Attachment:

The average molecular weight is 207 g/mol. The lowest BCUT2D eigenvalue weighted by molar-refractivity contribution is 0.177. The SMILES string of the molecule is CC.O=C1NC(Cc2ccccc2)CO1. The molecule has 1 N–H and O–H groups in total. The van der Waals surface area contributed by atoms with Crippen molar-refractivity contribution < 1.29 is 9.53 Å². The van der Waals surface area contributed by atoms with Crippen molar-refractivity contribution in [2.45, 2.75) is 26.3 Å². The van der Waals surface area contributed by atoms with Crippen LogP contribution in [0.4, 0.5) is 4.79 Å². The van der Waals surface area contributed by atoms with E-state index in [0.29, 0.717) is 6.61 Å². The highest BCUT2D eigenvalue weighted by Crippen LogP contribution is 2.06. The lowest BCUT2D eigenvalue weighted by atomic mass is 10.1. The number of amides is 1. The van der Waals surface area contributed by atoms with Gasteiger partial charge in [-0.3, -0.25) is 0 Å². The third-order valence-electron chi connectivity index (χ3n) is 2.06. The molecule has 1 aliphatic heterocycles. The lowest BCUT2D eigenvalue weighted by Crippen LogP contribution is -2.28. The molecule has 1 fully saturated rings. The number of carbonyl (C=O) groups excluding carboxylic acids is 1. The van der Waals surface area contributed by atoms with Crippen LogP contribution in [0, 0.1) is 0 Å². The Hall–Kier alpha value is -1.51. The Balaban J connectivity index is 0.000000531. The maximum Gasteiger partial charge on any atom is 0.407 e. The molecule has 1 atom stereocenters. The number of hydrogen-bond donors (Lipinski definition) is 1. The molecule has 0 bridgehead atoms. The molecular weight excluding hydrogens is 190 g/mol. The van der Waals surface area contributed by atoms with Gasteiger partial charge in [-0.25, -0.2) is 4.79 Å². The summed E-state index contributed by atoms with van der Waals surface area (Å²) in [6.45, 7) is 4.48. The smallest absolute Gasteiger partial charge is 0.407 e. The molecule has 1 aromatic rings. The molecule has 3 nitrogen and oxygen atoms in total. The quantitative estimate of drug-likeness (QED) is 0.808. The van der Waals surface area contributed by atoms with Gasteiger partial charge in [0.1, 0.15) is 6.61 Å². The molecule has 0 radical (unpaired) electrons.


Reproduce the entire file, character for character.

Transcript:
The average molecular weight is 207 g/mol. The lowest BCUT2D eigenvalue weighted by molar-refractivity contribution is 0.177. The SMILES string of the molecule is CC.O=C1NC(Cc2ccccc2)CO1. The molecule has 1 N–H and O–H groups in total. The van der Waals surface area contributed by atoms with Crippen molar-refractivity contribution < 1.29 is 9.53 Å². The van der Waals surface area contributed by atoms with Crippen molar-refractivity contribution in [2.45, 2.75) is 26.3 Å². The van der Waals surface area contributed by atoms with Crippen LogP contribution in [0.4, 0.5) is 4.79 Å². The van der Waals surface area contributed by atoms with E-state index in [0.29, 0.717) is 6.61 Å². The highest BCUT2D eigenvalue weighted by Crippen LogP contribution is 2.06. The lowest BCUT2D eigenvalue weighted by atomic mass is 10.1. The number of amides is 1. The van der Waals surface area contributed by atoms with Gasteiger partial charge in [-0.3, -0.25) is 0 Å². The third-order valence-electron chi connectivity index (χ3n) is 2.06. The molecule has 1 aliphatic heterocycles. The lowest BCUT2D eigenvalue weighted by Crippen LogP contribution is -2.28. The molecule has 1 fully saturated rings. The number of carbonyl (C=O) groups excluding carboxylic acids is 1. The van der Waals surface area contributed by atoms with Crippen LogP contribution in [0, 0.1) is 0 Å². The Hall–Kier alpha value is -1.51. The Balaban J connectivity index is 0.000000531. The maximum Gasteiger partial charge on any atom is 0.407 e. The molecule has 1 atom stereocenters. The number of hydrogen-bond donors (Lipinski definition) is 1. The molecule has 0 bridgehead atoms. The molecular weight excluding hydrogens is 190 g/mol. The van der Waals surface area contributed by atoms with Gasteiger partial charge in [-0.25, -0.2) is 4.79 Å². The summed E-state index contributed by atoms with van der Waals surface area (Å²) in [6.45, 7) is 4.48. The smallest absolute Gasteiger partial charge is 0.407 e. The molecule has 1 aromatic rings. The molecule has 3 nitrogen and oxygen atoms in total. The quantitative estimate of drug-likeness (QED) is 0.808. The van der Waals surface area contributed by atoms with Gasteiger partial charge in [0.1, 0.15) is 6.61 Å². The molecule has 0 radical (unpaired) electrons.